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Scharffen Berger - posted at Sun, 30 Oct, 19:41 Pacific | Comments (1)

Tuesday September 06, 2005


We have become converts to the Power of Saran™ Wrap.

Back in January, we went to a talk by Harold McGee, entitled "Three Centuries of Science in the Kitchen". McGee tests "well-known" kitchen lore, separating fact from wiverglava (old wives' tales). One of the myths he debunked was the one that states that putting the pit into the guacamole will keep it green. (It's true, actually, but only under the pit. The reason is that avocado turns brown on contact with oxygen in the air.)

McGee's tests not only showed the real reason that the pit keeps the avocado green (so did a light bulb. ;-) His experiments also showed that Saran™ Wrap has the lowest oxygen permeation of all the various plastic wraps.

We've been using Saran™ Wrap when we store cut fruit in the fridge. It really does work to keep the fruit from browning quickly. Be sure to stretch it tight and taut; Saran™ Wrap isn't very "sticky".

For ordinary wrapping and covering, however, we still use the giant economy sized box of generic Plastic Food Wrap from Smart & Final. 1000 feet of plastic wrap is at least a 5-year supply!

Airtight - posted at Tue, 06 Sep, 20:00 Pacific | Comments (0)

Thursday July 07, 2005

Laura's Wholesome Junk Food


My favorite monster would approve. These are Good Cookies!

I discovered Laura's Wholesome Junk Food cookies at a Whole Foods grocery store (a delight in itself!). I bought a package of Oatmeal Chocolate Chip Bite-lettes.

A bite-lette is a funny shape for a cookie — not quite round, sort of a squat cylinder, like three checkers piled on top of each other — a flattened ball.

Ingredients: Rolled oats, chocolate chips, date paste, Canola oil, evaporated cane juice, fruit juice, unbleached enriched flour, unsweetened soy milk, unsweetened coconut, ...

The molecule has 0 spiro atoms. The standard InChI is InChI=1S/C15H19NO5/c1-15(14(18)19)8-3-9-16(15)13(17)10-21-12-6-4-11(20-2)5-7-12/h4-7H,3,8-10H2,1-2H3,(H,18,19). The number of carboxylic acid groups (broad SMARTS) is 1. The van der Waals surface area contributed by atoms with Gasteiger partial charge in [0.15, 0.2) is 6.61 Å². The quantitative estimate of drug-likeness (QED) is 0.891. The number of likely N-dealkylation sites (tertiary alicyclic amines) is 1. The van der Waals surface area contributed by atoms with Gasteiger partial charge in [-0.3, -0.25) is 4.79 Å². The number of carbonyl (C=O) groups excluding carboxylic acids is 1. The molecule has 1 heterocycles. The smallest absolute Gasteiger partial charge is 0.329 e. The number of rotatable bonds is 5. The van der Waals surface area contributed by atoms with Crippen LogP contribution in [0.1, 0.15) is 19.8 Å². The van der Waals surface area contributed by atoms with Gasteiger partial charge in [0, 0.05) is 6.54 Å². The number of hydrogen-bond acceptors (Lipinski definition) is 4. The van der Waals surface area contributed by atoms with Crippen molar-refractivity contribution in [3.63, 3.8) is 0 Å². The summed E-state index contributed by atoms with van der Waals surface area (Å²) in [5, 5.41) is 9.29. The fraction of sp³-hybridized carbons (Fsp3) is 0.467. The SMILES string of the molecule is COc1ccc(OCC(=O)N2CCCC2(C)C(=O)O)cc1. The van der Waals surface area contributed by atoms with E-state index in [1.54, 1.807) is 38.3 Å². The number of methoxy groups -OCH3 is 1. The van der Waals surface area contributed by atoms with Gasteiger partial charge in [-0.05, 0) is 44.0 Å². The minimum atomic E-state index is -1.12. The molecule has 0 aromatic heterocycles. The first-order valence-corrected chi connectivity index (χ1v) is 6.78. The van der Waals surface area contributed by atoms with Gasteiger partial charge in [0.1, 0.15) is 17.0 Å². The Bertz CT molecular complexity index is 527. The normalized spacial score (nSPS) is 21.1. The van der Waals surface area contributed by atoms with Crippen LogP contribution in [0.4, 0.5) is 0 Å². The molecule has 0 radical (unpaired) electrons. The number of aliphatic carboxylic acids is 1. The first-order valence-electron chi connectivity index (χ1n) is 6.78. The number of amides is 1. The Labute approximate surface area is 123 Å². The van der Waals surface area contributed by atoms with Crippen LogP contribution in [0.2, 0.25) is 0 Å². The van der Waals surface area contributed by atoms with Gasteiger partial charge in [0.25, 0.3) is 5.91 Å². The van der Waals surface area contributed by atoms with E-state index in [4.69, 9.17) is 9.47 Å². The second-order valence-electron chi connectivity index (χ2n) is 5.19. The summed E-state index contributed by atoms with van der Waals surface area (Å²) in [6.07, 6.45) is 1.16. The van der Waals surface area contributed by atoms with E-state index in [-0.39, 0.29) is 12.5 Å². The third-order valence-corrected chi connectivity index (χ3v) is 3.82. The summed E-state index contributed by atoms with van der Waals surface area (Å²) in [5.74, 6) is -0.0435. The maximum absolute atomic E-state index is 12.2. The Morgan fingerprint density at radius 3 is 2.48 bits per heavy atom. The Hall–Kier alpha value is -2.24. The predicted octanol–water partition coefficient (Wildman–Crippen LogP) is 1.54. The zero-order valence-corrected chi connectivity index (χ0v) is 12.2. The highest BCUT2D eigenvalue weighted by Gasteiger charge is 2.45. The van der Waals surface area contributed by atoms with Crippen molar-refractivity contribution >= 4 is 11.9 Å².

Cookie Monster-4


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Laura's Wholesome Junk Food - posted at Thu, 07 Jul, 19:35 Pacific | Comments (0)

Tuesday January 11, 2005

Three Centuries of Science in the Kitchen

We went to a talk yesterday by Harold McGee, Author of The Curious Cook and the recently revised and updated, On Food and Cooking

The kitchen is a laboratory of applied science. Food preparation has played a role in the development of science, and scientists have influenced everyday cooking for better and for worse, from the invention of the pressure cooker to modern-day "molecular gastronomy." Harold McGee will recount some of this little-known history, and report on his own research into such questions as: Why do French cooks insist on whipping egg whites in copper bowls? How many liters of mayonnaise can you make with one egg yolk? Can thermocouples and computers help you cook a better hamburger? And why does the spatter from a frying pan end up on the inside of a cook's eyeglasses?
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Three Centuries of Science in the Kitchen - posted at Tue, 11 Jan, 18:25 Pacific

Tuesday November 30, 2004

Surprisingly Tasty

They're frozen meals without the usual portion of starch — no potato, pasta, or rice. They're also surprisingly tasty and filling.

I recently discovered Life Choice Frozen Meals, a relatively new line from ConAgra Foods, one of North America's largest packaged food companies. ConAgra brands include Armour, Banquet, Brown 'N Serve, Butterball, Healthy Choice, Hebrew National, Hunt's, Libby's, Peter Pan, Reddi-wip, Swiss Miss, Wesson, and a whole lot more. They're obviously not new to the food business.

"Based on consumer needs, we've created a distinctive brand -- not merely an extension of an existing brand with some ingredient changes or reduced portion sizes -- to bring consumers the food they love to eat. The new Life Choice meals are devoted to meeting the needs of the carb-conscious consumer, without any compromises." (Robert Hopton, VP of marketing, ConAgra Foods Frozen Foods Group)
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Surprisingly Tasty - posted at Tue, 30 Nov, 18:23 Pacific